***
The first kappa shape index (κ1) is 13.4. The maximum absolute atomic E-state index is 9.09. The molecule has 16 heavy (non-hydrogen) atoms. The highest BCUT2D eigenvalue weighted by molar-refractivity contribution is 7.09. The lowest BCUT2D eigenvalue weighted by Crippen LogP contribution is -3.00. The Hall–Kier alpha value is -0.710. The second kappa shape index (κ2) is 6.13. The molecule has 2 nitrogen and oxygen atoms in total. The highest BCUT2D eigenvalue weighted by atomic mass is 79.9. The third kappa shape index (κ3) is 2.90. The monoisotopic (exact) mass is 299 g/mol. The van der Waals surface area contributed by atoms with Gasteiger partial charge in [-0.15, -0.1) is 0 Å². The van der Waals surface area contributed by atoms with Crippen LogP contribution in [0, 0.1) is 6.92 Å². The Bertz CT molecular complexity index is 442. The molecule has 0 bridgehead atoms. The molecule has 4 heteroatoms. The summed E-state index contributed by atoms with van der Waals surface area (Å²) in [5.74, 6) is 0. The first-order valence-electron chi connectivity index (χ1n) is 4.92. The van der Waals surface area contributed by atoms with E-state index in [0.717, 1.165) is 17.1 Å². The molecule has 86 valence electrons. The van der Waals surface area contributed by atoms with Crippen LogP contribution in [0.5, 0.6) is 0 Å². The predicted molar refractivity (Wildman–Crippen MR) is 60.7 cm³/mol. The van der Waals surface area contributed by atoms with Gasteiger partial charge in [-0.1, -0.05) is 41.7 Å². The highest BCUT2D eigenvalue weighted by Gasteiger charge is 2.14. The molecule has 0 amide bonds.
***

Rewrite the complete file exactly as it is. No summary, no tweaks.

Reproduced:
The first kappa shape index (κ1) is 13.4. The maximum absolute atomic E-state index is 9.09. The molecule has 16 heavy (non-hydrogen) atoms. The highest BCUT2D eigenvalue weighted by molar-refractivity contribution is 7.09. The lowest BCUT2D eigenvalue weighted by Crippen LogP contribution is -3.00. The Hall–Kier alpha value is -0.710. The second kappa shape index (κ2) is 6.13. The molecule has 2 nitrogen and oxygen atoms in total. The highest BCUT2D eigenvalue weighted by atomic mass is 79.9. The third kappa shape index (κ3) is 2.90. The monoisotopic (exact) mass is 299 g/mol. The van der Waals surface area contributed by atoms with Gasteiger partial charge in [-0.15, -0.1) is 0 Å². The van der Waals surface area contributed by atoms with Crippen LogP contribution in [0, 0.1) is 6.92 Å². The Bertz CT molecular complexity index is 442. The molecule has 0 bridgehead atoms. The molecule has 4 heteroatoms. The summed E-state index contributed by atoms with van der Waals surface area (Å²) in [5.74, 6) is 0. The first-order valence-electron chi connectivity index (χ1n) is 4.92. The van der Waals surface area contributed by atoms with E-state index in [0.717, 1.165) is 17.1 Å². The molecule has 86 valence electrons. The van der Waals surface area contributed by atoms with Crippen LogP contribution in [0.5, 0.6) is 0 Å². The predicted molar refractivity (Wildman–Crippen MR) is 60.7 cm³/mol. The van der Waals surface area contributed by atoms with Gasteiger partial charge in [-0.1, -0.05) is 41.7 Å². The highest BCUT2D eigenvalue weighted by Gasteiger charge is 2.14. The molecule has 0 amide bonds.